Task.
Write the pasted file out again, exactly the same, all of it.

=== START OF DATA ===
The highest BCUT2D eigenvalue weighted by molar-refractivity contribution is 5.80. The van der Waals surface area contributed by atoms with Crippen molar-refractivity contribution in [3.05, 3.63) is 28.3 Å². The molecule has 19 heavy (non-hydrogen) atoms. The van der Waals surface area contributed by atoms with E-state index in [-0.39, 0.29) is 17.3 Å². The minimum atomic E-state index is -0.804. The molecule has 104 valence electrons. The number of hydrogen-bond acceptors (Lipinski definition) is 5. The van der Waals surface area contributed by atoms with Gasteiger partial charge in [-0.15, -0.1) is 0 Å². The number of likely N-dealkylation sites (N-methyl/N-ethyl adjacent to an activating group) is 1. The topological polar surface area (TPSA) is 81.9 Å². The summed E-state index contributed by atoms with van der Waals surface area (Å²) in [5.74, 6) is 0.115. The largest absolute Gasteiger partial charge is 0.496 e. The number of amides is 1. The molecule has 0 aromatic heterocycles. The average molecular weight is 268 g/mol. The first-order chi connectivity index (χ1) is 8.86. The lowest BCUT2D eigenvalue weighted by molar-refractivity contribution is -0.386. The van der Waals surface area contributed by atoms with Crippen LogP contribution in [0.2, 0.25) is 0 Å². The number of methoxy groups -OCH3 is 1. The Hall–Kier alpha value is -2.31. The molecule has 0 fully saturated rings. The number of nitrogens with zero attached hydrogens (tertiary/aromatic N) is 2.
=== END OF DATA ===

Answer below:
The highest BCUT2D eigenvalue weighted by molar-refractivity contribution is 5.80. The van der Waals surface area contributed by atoms with Crippen molar-refractivity contribution in [3.05, 3.63) is 28.3 Å². The molecule has 19 heavy (non-hydrogen) atoms. The van der Waals surface area contributed by atoms with E-state index in [-0.39, 0.29) is 17.3 Å². The minimum atomic E-state index is -0.804. The molecule has 104 valence electrons. The number of hydrogen-bond acceptors (Lipinski definition) is 5. The van der Waals surface area contributed by atoms with Gasteiger partial charge in [-0.15, -0.1) is 0 Å². The number of likely N-dealkylation sites (N-methyl/N-ethyl adjacent to an activating group) is 1. The topological polar surface area (TPSA) is 81.9 Å². The summed E-state index contributed by atoms with van der Waals surface area (Å²) in [5.74, 6) is 0.115. The largest absolute Gasteiger partial charge is 0.496 e. The number of amides is 1. The molecule has 0 aromatic heterocycles. The average molecular weight is 268 g/mol. The first-order chi connectivity index (χ1) is 8.86. The lowest BCUT2D eigenvalue weighted by molar-refractivity contribution is -0.386. The van der Waals surface area contributed by atoms with Crippen LogP contribution in [0.2, 0.25) is 0 Å². The number of methoxy groups -OCH3 is 1. The Hall–Kier alpha value is -2.31. The molecule has 0 fully saturated rings. The number of nitrogens with zero attached hydrogens (tertiary/aromatic N) is 2.